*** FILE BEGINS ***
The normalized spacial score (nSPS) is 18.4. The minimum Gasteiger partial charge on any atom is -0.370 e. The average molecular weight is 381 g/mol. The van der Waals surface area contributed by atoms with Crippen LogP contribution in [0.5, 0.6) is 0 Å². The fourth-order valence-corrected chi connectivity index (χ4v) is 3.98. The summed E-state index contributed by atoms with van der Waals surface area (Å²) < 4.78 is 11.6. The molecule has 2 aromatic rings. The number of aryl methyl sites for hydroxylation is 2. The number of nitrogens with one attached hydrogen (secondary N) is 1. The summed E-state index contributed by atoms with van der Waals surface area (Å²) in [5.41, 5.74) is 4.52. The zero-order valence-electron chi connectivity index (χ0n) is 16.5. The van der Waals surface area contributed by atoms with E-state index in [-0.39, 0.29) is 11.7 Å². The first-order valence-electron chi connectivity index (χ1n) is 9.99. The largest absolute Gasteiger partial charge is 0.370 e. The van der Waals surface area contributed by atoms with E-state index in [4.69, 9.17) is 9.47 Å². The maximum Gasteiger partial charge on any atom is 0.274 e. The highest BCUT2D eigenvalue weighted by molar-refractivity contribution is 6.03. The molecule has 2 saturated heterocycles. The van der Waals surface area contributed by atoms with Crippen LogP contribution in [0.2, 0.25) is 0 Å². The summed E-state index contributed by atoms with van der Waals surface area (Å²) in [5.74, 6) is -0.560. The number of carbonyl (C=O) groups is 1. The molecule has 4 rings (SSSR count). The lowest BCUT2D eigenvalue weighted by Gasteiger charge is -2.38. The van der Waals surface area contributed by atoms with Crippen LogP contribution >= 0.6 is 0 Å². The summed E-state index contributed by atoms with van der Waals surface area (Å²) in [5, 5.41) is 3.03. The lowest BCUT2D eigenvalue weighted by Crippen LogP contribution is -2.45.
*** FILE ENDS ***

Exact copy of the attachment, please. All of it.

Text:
The normalized spacial score (nSPS) is 18.4. The minimum Gasteiger partial charge on any atom is -0.370 e. The average molecular weight is 381 g/mol. The van der Waals surface area contributed by atoms with Crippen LogP contribution in [0.5, 0.6) is 0 Å². The fourth-order valence-corrected chi connectivity index (χ4v) is 3.98. The summed E-state index contributed by atoms with van der Waals surface area (Å²) < 4.78 is 11.6. The molecule has 2 aromatic rings. The number of aryl methyl sites for hydroxylation is 2. The number of nitrogens with one attached hydrogen (secondary N) is 1. The summed E-state index contributed by atoms with van der Waals surface area (Å²) in [5.41, 5.74) is 4.52. The zero-order valence-electron chi connectivity index (χ0n) is 16.5. The van der Waals surface area contributed by atoms with E-state index in [-0.39, 0.29) is 11.7 Å². The first-order valence-electron chi connectivity index (χ1n) is 9.99. The largest absolute Gasteiger partial charge is 0.370 e. The van der Waals surface area contributed by atoms with E-state index in [4.69, 9.17) is 9.47 Å². The maximum Gasteiger partial charge on any atom is 0.274 e. The highest BCUT2D eigenvalue weighted by molar-refractivity contribution is 6.03. The molecule has 2 saturated heterocycles. The van der Waals surface area contributed by atoms with Crippen LogP contribution in [0.2, 0.25) is 0 Å². The summed E-state index contributed by atoms with van der Waals surface area (Å²) in [5.74, 6) is -0.560. The number of carbonyl (C=O) groups is 1. The molecule has 4 rings (SSSR count). The lowest BCUT2D eigenvalue weighted by Gasteiger charge is -2.38. The van der Waals surface area contributed by atoms with Crippen LogP contribution >= 0.6 is 0 Å². The summed E-state index contributed by atoms with van der Waals surface area (Å²) in [5, 5.41) is 3.03. The lowest BCUT2D eigenvalue weighted by Crippen LogP contribution is -2.45.